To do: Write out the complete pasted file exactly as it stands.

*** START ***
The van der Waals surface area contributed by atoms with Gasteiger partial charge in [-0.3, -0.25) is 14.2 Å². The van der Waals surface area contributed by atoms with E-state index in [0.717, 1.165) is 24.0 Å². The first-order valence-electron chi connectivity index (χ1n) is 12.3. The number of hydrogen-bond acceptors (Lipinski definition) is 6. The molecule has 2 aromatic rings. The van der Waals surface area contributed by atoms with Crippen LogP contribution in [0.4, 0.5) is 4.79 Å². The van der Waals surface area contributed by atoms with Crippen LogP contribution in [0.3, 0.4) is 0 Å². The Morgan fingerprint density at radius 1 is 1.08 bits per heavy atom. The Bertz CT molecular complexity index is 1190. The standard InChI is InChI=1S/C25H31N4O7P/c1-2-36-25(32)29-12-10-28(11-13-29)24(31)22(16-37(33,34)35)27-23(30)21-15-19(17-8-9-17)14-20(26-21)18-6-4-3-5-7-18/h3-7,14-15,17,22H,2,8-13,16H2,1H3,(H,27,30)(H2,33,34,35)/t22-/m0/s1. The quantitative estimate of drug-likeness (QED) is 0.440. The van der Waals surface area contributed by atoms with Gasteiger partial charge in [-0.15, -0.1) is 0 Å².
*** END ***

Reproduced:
The van der Waals surface area contributed by atoms with Gasteiger partial charge in [-0.3, -0.25) is 14.2 Å². The van der Waals surface area contributed by atoms with E-state index in [0.717, 1.165) is 24.0 Å². The first-order valence-electron chi connectivity index (χ1n) is 12.3. The number of hydrogen-bond acceptors (Lipinski definition) is 6. The molecule has 2 aromatic rings. The van der Waals surface area contributed by atoms with Crippen LogP contribution in [0.4, 0.5) is 4.79 Å². The van der Waals surface area contributed by atoms with Crippen LogP contribution in [0.3, 0.4) is 0 Å². The Morgan fingerprint density at radius 1 is 1.08 bits per heavy atom. The Bertz CT molecular complexity index is 1190. The standard InChI is InChI=1S/C25H31N4O7P/c1-2-36-25(32)29-12-10-28(11-13-29)24(31)22(16-37(33,34)35)27-23(30)21-15-19(17-8-9-17)14-20(26-21)18-6-4-3-5-7-18/h3-7,14-15,17,22H,2,8-13,16H2,1H3,(H,27,30)(H2,33,34,35)/t22-/m0/s1. The quantitative estimate of drug-likeness (QED) is 0.440. The van der Waals surface area contributed by atoms with Gasteiger partial charge in [-0.15, -0.1) is 0 Å².